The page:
You could find yourself having to ask for permission to do basic things, such as go out with your friends or spend money on something. Or maybe you have to sit down and answer to every single charge on the credit card, as if you’re a child who has gone over their monthly allowance.

Narcissists need to control everything, from where you go to what you do, from who you are friends with to what you eat. They will find a way to constantly be breathing down your neck, always interrogating you about your whereabouts and company.

Some narcissists are so malignant that they will install cameras wherever possible so that they can control every aspect of your life from wherever they’re located.

Regardless of what you start to notice, remember not to argue or try to raise issues with them. Raising questions about their behavior can turn into circular arguments that will only make you feel as if you’re at fault for something you haven’t done, said, or even thought about.

Arguments with narcissists are emotionally battering and deeply confusing because there is never a resolution to the issue at hand. After all, the only issue is that you’re raising any questions about their behavior.

You will never win an argument with a narcissist because they always have the last word, the best and most logical answer, and you will only be the victim of more gaslighting.

A relationship with a narcissist will always be one sided, you will always be doing all the giving, what you do will never be enough, no matter what you are always wrong, and you will constantly feel as if you’re walking barefooted on broken glass.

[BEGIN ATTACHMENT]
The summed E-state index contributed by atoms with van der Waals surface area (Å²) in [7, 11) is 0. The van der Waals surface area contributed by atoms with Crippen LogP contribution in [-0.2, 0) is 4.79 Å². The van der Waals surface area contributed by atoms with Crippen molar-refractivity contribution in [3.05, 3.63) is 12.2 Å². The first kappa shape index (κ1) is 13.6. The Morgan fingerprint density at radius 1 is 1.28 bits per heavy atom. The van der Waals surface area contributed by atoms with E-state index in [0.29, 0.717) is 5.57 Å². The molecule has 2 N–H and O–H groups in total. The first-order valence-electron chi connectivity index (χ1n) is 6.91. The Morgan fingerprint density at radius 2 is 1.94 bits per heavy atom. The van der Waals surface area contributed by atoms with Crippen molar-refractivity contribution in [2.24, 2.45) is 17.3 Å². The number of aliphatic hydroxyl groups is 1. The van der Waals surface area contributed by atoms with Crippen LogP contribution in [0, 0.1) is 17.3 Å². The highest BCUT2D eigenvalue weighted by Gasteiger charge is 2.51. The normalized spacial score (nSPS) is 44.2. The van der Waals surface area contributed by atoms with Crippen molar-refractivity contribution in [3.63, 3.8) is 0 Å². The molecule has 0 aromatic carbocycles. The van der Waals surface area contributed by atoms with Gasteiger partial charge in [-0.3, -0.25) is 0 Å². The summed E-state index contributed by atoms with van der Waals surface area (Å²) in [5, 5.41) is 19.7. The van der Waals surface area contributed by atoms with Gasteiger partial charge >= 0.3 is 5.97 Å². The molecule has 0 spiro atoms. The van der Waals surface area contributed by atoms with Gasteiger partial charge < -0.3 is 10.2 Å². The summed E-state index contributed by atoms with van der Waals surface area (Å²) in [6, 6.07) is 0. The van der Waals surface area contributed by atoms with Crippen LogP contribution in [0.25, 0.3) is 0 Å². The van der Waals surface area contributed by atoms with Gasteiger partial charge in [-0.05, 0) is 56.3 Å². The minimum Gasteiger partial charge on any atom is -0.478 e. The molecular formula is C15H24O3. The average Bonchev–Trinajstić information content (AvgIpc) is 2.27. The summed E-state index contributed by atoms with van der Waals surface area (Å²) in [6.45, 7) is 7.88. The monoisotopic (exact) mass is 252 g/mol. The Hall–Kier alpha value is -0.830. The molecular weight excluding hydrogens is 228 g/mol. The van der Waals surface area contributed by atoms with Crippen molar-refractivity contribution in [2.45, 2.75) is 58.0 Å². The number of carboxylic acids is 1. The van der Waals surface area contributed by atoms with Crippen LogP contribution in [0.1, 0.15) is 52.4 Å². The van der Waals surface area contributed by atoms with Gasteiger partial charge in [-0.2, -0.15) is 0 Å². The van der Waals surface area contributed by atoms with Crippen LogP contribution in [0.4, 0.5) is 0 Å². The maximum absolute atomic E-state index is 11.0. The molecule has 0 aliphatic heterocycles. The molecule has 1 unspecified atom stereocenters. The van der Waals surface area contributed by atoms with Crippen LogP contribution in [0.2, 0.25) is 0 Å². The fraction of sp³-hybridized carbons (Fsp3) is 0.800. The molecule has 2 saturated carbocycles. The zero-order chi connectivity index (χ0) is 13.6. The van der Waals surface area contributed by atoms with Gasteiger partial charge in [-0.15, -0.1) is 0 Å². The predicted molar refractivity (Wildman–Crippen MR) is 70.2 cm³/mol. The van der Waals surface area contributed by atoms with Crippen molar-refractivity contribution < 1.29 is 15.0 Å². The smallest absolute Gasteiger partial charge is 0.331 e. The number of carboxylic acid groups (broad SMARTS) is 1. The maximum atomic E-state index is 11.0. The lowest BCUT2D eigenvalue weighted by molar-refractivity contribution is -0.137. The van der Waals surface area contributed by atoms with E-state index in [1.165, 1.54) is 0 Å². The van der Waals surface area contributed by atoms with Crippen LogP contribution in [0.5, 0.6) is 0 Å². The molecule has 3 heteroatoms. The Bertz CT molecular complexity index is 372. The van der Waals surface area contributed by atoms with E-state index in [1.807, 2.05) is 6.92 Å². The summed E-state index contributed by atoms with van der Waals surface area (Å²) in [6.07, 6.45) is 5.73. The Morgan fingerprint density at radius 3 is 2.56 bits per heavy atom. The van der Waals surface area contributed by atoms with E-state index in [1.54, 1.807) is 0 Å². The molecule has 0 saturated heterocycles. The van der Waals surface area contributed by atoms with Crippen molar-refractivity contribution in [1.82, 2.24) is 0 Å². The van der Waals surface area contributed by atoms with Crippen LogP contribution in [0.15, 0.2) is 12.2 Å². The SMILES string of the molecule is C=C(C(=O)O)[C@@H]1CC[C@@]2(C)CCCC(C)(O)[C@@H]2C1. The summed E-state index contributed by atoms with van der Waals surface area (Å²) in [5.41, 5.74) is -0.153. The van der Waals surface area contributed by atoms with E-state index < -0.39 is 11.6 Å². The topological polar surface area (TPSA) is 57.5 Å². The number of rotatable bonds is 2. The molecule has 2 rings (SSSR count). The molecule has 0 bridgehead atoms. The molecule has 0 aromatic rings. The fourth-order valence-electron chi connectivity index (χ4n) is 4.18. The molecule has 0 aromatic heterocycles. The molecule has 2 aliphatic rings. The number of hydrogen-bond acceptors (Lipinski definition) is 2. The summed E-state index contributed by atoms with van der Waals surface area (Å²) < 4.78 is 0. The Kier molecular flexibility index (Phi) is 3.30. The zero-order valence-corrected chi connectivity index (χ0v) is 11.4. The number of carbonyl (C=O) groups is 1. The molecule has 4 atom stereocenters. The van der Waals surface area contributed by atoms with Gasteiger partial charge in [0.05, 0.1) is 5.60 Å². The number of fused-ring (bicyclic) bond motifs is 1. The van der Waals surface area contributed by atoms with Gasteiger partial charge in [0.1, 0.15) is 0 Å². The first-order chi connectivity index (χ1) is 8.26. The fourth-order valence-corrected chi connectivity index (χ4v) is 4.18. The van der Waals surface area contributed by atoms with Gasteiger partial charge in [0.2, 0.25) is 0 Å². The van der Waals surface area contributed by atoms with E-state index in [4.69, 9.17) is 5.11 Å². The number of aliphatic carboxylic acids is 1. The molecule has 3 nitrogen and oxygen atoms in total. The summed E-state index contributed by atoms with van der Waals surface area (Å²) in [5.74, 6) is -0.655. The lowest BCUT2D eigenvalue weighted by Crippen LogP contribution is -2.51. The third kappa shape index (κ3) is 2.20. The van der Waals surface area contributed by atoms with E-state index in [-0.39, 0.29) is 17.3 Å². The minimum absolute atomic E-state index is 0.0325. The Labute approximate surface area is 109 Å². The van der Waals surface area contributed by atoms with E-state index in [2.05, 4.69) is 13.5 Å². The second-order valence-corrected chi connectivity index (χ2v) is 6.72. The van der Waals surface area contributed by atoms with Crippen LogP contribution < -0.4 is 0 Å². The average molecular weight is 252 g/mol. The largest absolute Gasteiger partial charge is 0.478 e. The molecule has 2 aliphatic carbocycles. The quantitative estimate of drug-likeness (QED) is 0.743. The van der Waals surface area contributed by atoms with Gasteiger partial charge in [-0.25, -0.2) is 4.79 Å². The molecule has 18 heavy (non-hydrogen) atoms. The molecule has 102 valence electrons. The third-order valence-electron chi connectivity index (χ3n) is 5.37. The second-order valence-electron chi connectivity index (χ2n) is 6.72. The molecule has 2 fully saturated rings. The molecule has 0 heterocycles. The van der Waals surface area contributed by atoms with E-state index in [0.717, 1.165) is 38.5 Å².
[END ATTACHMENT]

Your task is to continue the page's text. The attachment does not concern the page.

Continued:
Narcissists will use every opportunity they have and use manipulation techniques to exploit your faults and weaknesses against you. As the relationship progresses, you will feel inadequate, always at fault, and just all around broken. They make you feel as if nobody else could love you. Only them.

Eventually, you will realize that you have been separated from your family and friends because of their control. They will lie about everything and prevent you from contacting your loved ones using guilt trips, threats, more gaslighting, or simply make you feel bad about wanting to spend time with others.

Life After Narcissistic Grip

It’s important to know and understand the impact that living with a narcissist can have on your overall well-being. Staying in a relationship with this type of person can have serious negative psychological effects on the way you view yourself.

Long after I broke free from my prison of control, I still found myself doubting everything. I didn’t know who I was or who I was supposed to be without their constant and vigilant eye.

I doubted my thoughts, my actions, and even my love for others. I distrusted my friends and choices, and even my ability to live a normal life.